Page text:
When an IT Staffer Gets Thrown Under the Bus

Who’s responsible when your company’s bug-infested software causes massive customer complaints?


You Can't Detect What You Can't See: Illuminating the Entire Kill Chain

On-Demand Webinar

(Page 1 of 2)

The whole company was buzzing during our weekly Monday morning all-hands meeting. Usually these meetings are fairly dull. I mean, how much really changes week to week? But this week, the buzz was about Jared, our well-liked customer support manager who was shown the door. Jared was pretty much told to not let the so-called door hit him in the derriere on the way out.

Let me give you some background before I divulge the buzz. Jared and his support team were the front line against our usually ticked off customers. Why were they ticked off? Simply because our customers were using a beta software product being sold as version 2.0. There were so many bugs even the most veteran exterminator would have been overwhelmed.

One of our customers had called into our support line to complain about having the same problem occur over and over. This was his third call in less than one month. That was bad enough, but it got much worse. The support engineer who was assigned the issue inadvertently forwarded an email response from the product team manager about how this known bug would be fixed in a future release. That wasn’t so bad, except the last sentence stated “Be sure to push the customer to upgrade to the new release because there is no way we are fixing this bug now.”

Well, the customer received that email and went ballistic. He escalated to their CEO who called our CEO. The bug ended up being fixed in the current release and Jared was fired because his team was held responsible for the errant email. Jared had stood up for his support engineer, saying he took responsibility for not getting involved with such a hot escalation.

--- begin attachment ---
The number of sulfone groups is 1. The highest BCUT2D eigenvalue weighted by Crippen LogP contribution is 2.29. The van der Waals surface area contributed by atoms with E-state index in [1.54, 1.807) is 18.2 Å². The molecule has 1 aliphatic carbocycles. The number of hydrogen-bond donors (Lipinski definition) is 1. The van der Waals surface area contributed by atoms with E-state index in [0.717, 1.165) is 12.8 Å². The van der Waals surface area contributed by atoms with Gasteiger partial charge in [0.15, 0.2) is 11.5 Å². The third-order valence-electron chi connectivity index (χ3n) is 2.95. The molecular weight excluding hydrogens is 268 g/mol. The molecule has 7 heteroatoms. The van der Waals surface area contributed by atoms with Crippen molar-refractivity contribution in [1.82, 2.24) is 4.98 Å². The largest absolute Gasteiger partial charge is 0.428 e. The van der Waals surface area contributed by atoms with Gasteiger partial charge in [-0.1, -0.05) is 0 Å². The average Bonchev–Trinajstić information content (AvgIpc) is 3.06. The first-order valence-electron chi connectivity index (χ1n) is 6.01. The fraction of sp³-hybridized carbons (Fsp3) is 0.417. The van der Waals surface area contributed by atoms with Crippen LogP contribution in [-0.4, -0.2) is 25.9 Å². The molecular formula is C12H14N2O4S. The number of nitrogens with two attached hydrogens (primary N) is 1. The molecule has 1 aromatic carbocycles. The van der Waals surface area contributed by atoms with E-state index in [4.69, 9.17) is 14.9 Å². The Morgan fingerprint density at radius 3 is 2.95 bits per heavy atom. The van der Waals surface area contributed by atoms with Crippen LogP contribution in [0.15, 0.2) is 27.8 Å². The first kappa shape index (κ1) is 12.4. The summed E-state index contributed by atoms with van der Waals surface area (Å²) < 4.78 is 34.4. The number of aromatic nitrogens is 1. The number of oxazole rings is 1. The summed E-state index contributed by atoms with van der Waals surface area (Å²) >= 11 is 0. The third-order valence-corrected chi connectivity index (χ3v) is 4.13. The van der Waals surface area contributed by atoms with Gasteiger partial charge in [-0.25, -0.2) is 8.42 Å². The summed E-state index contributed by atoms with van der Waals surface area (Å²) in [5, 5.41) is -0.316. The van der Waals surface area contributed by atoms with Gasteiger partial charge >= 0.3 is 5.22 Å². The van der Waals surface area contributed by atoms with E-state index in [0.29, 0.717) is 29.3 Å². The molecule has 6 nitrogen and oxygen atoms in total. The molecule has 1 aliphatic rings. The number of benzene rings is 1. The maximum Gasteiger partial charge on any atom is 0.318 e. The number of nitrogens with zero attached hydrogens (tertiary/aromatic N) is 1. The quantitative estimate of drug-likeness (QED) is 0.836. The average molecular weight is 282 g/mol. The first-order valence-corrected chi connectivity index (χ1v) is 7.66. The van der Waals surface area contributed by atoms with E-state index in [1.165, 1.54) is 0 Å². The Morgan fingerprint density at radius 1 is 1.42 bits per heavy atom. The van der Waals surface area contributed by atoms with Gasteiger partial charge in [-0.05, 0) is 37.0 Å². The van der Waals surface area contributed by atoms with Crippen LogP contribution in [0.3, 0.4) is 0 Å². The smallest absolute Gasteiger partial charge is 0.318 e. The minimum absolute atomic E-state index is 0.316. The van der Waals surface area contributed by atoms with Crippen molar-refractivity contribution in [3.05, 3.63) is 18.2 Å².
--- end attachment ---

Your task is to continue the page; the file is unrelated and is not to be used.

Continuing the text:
And the CEO fired him.

Of course there is more history and office politics were deeply involved, but let’s get back to the buzz at the all-hands meeting. Turns out all the managers were told by the CEO that although Jared was a nice guy he was really quite incompetent. Subsequently, that buzz had filtered down to the rank and file who were frankly a bit bewildered because they all respected Jared. He was always fair to his team and seemed to make good decisions, almost always keeping the customers happy despite our patchwork product.

Sure enough, the CEO gets up in front of everyone at the all-hands meeting and says “I’m sure you are all wondering what happened with Jared. We all liked him and wish him well, but his performance was not up to our high standards. This will only benefit us all in the long run.” The room fell silent as the CEO quickly moved on to other topics. Jared was effectively “thrown under the bus” and everyone knew it. Was the sales team blamed for over promising what our software could do? No. Was the product team blamed for delivering more bugs than an ant farm? No. Was the CEO and the rest of the executive management team blamed for promoting a policy that encouraged the sales team to be aggressive with their promises? No.

Therefore Jared was blamed.

Page 1 of 2

1 2
Next Page

Tags: security, Enterprise, policy, instant messaging, Staffer

0 Comments (click to add your comment)
Comment and Contribute


(Maximum characters: 1200). You have characters left.



IT Management Daily
Don't miss an article. Subscribe to our newsletter below.

By submitting your information, you agree that datamation.com may send you Datamation offers via email, phone and text message, as well as email offers about other products and services that Datamation believes may be of interest to you. Datamation will process your information in accordance with the Quinstreet Privacy Policy.